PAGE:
GRAND RAPIDS, Mich. (WOOD) — All three branches of government that we all learned about in school will be in play in a Lansing courtroom Friday: Michigan’s legislative branch is suing the executive and asking the judicial to make a decision.

The Republican-led Legislature is seeking to curtail Democratic Gov. Gretchen Whitmer’s power to issue executive orders over objections to how she is handling the coronavirus outbreak. It’s likely to be the first step in a power struggle between legislative leadership and the governor.

The lawsuit will first be handled in a court setting that rarely makes the news: the Michigan Court of Claims.

“The Court of Claims in the state of Michigan is the court of original jurisdiction for matters brought against the state of Michigan or any of its agents,” explained Mark Dotson, a legal author and professor at Western Michigan University Cooley Law School.

He said the Friday hearing will decide the case, at least for now.

The Republicans who control both chambers of Michigan’s Legislature are asking the court to declare “invalid and unenforceable” Whitmer’s executive orders that closed or curtailed business operations and told residents to stay at home except for life-sustaining activities.

The GOP lawmakers claim Whitmer has overstepped her authority in the repeated extensions of measures meant to stem the spread of COVID-19.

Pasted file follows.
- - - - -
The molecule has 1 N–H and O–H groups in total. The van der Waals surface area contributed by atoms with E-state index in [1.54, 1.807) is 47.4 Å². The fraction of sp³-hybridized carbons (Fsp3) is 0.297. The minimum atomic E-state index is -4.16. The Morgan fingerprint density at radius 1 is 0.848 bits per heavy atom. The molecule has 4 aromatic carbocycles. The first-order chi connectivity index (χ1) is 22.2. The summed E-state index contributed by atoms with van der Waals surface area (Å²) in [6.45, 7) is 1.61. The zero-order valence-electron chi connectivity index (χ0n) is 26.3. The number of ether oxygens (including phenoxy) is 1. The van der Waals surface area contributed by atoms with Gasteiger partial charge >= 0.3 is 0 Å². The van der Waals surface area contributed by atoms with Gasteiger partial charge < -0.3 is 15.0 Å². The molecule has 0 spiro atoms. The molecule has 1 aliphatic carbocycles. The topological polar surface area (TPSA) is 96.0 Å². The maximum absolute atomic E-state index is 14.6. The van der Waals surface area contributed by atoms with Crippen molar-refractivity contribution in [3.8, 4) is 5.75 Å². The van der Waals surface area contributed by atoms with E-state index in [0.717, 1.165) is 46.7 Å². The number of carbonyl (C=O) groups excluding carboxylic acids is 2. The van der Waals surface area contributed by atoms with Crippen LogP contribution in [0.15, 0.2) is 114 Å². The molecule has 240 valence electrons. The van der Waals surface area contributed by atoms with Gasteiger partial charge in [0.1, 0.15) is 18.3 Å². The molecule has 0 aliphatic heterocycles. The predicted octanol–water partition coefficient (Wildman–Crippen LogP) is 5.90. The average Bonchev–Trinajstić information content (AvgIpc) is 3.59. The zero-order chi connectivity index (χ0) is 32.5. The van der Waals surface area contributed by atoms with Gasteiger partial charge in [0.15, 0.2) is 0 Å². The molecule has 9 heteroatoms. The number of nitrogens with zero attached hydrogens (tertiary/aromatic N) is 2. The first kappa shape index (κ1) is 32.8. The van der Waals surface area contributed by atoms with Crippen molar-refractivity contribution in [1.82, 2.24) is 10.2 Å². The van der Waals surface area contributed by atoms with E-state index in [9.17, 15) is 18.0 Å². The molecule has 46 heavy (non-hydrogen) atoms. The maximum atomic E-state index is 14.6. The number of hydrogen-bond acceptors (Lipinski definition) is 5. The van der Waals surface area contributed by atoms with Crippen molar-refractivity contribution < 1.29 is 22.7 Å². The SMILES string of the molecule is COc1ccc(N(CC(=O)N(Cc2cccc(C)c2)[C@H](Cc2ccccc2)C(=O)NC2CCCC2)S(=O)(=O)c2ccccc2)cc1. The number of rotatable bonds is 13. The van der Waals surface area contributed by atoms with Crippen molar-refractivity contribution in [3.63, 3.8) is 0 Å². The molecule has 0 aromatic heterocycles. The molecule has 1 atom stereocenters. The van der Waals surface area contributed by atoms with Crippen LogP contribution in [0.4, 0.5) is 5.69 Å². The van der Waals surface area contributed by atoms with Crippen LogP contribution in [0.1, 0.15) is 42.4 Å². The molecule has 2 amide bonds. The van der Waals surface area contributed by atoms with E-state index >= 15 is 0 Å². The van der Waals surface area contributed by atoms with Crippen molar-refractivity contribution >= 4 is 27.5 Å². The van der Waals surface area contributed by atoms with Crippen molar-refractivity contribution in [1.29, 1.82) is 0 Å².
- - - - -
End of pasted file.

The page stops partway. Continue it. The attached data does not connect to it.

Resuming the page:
On behalf of the governor, Assistant Solicitor General Christopher Allen argues in papers filed before the court that the actions of the legislators would undermine public health. The governor’s attorneys go on to argue that the legislators have no standing to file such a suit, and that her powers are enshrined in the state constitution in laws from 1945 and 1976 that allowed for a speedy response to a public health emergency.

This is a more narrow case than the one brought last month that challenged whether Whitmer had the constitutional authority to curtail business operations at all and was tossed by a Court of Claims judge.

The Michigan Nurses Association has filled a brief of support on behalf of Whitmer, while the conservative free-market policy influencer Mackinac Center is siding with the GOP.

“What a Court of Claims would do is resolve the dispute just like a normal circuit court would that would empanel a jury,” Dotson said.

Proceedings will happen at the Michigan Hall of Justice, which is also home to the state Supreme Court. Judge Cynthia Stephens, a third-term State Court of Appeals judge originally appointed by Gov. Jennifer Granholm and seated on the Court of Claims in 2015, will preside.

Whatever the outcome, it is unlikely it will bring an immediate end to the executive orders.

“If the court rules against her tomorrow, she will appeal and ask for a stay and there probably will be a request that will be granted for the stay,” Dotson said. “There’s going to be an appeal tomorrow regardless of what happens.”

Even if the courts expedite the process, it will likely be the state Supreme Court that ultimately decides.

The hearing starts at 10 a.m. Friday. You’ll be able to watch a livestream from the court on